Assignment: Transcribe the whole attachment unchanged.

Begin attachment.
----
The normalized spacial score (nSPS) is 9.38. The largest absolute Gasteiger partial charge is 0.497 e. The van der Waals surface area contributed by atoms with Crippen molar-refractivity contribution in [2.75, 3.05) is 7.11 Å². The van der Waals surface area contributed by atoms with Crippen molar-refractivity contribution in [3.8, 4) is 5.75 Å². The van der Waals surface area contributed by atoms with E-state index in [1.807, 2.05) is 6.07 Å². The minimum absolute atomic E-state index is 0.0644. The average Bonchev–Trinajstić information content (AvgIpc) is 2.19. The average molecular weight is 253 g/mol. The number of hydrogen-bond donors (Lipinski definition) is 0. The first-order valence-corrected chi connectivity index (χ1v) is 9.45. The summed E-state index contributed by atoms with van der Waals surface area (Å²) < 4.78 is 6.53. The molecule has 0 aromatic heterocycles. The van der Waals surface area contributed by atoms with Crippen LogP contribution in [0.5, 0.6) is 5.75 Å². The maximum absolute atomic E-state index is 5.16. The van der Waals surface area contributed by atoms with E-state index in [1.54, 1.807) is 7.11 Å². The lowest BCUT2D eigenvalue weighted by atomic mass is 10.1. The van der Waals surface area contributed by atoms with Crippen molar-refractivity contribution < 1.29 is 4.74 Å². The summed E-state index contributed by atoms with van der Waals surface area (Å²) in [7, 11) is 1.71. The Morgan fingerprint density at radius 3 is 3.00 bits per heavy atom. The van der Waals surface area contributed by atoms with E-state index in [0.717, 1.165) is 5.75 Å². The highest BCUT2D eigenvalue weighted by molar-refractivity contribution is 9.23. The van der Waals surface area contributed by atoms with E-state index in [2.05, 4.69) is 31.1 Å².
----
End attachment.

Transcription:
The normalized spacial score (nSPS) is 9.38. The largest absolute Gasteiger partial charge is 0.497 e. The van der Waals surface area contributed by atoms with Crippen molar-refractivity contribution in [2.75, 3.05) is 7.11 Å². The van der Waals surface area contributed by atoms with Crippen molar-refractivity contribution in [3.8, 4) is 5.75 Å². The van der Waals surface area contributed by atoms with E-state index in [1.807, 2.05) is 6.07 Å². The minimum absolute atomic E-state index is 0.0644. The average Bonchev–Trinajstić information content (AvgIpc) is 2.19. The average molecular weight is 253 g/mol. The number of hydrogen-bond donors (Lipinski definition) is 0. The first-order valence-corrected chi connectivity index (χ1v) is 9.45. The summed E-state index contributed by atoms with van der Waals surface area (Å²) < 4.78 is 6.53. The molecule has 0 aromatic heterocycles. The van der Waals surface area contributed by atoms with Crippen LogP contribution in [0.5, 0.6) is 5.75 Å². The maximum absolute atomic E-state index is 5.16. The van der Waals surface area contributed by atoms with E-state index in [1.54, 1.807) is 7.11 Å². The lowest BCUT2D eigenvalue weighted by atomic mass is 10.1. The van der Waals surface area contributed by atoms with Crippen molar-refractivity contribution < 1.29 is 4.74 Å². The summed E-state index contributed by atoms with van der Waals surface area (Å²) in [7, 11) is 1.71. The Morgan fingerprint density at radius 3 is 3.00 bits per heavy atom. The van der Waals surface area contributed by atoms with E-state index in [0.717, 1.165) is 5.75 Å². The highest BCUT2D eigenvalue weighted by molar-refractivity contribution is 9.23. The van der Waals surface area contributed by atoms with E-state index in [2.05, 4.69) is 31.1 Å².